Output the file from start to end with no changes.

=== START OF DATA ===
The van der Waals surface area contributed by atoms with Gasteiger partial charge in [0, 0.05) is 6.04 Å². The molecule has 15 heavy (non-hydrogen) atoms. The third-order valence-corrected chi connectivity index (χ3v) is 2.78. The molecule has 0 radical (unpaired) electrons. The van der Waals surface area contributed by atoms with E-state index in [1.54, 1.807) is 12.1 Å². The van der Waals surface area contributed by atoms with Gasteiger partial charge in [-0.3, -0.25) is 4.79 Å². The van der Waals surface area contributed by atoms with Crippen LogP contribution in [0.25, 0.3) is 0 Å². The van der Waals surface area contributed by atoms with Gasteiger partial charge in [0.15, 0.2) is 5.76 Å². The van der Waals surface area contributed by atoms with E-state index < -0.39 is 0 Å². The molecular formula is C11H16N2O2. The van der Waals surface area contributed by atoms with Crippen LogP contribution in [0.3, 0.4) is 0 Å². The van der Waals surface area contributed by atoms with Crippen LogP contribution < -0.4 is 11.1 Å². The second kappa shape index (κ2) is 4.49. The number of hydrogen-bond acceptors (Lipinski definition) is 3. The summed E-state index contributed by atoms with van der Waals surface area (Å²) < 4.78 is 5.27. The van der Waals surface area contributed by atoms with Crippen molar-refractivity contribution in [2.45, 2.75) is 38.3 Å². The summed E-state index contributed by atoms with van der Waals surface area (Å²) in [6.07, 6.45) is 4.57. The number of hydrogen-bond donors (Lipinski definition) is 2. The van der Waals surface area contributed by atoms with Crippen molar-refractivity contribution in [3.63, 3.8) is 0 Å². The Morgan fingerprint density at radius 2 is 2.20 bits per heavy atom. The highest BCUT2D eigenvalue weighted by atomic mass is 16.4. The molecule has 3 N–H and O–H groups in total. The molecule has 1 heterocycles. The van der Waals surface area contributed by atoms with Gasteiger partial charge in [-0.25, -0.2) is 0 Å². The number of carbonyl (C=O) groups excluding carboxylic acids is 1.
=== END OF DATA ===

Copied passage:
The van der Waals surface area contributed by atoms with Gasteiger partial charge in [0, 0.05) is 6.04 Å². The molecule has 15 heavy (non-hydrogen) atoms. The third-order valence-corrected chi connectivity index (χ3v) is 2.78. The molecule has 0 radical (unpaired) electrons. The van der Waals surface area contributed by atoms with E-state index in [1.54, 1.807) is 12.1 Å². The van der Waals surface area contributed by atoms with Gasteiger partial charge in [-0.3, -0.25) is 4.79 Å². The van der Waals surface area contributed by atoms with Crippen LogP contribution in [0.25, 0.3) is 0 Å². The van der Waals surface area contributed by atoms with Gasteiger partial charge in [0.15, 0.2) is 5.76 Å². The van der Waals surface area contributed by atoms with E-state index < -0.39 is 0 Å². The molecular formula is C11H16N2O2. The van der Waals surface area contributed by atoms with Crippen LogP contribution in [0.3, 0.4) is 0 Å². The van der Waals surface area contributed by atoms with Crippen LogP contribution < -0.4 is 11.1 Å². The second kappa shape index (κ2) is 4.49. The number of hydrogen-bond acceptors (Lipinski definition) is 3. The summed E-state index contributed by atoms with van der Waals surface area (Å²) < 4.78 is 5.27. The van der Waals surface area contributed by atoms with Crippen molar-refractivity contribution in [2.45, 2.75) is 38.3 Å². The summed E-state index contributed by atoms with van der Waals surface area (Å²) in [6.07, 6.45) is 4.57. The number of hydrogen-bond donors (Lipinski definition) is 2. The van der Waals surface area contributed by atoms with Crippen molar-refractivity contribution in [3.63, 3.8) is 0 Å². The Morgan fingerprint density at radius 2 is 2.20 bits per heavy atom. The highest BCUT2D eigenvalue weighted by atomic mass is 16.4. The molecule has 3 N–H and O–H groups in total. The molecule has 1 heterocycles. The van der Waals surface area contributed by atoms with Gasteiger partial charge in [-0.25, -0.2) is 0 Å². The number of carbonyl (C=O) groups excluding carboxylic acids is 1.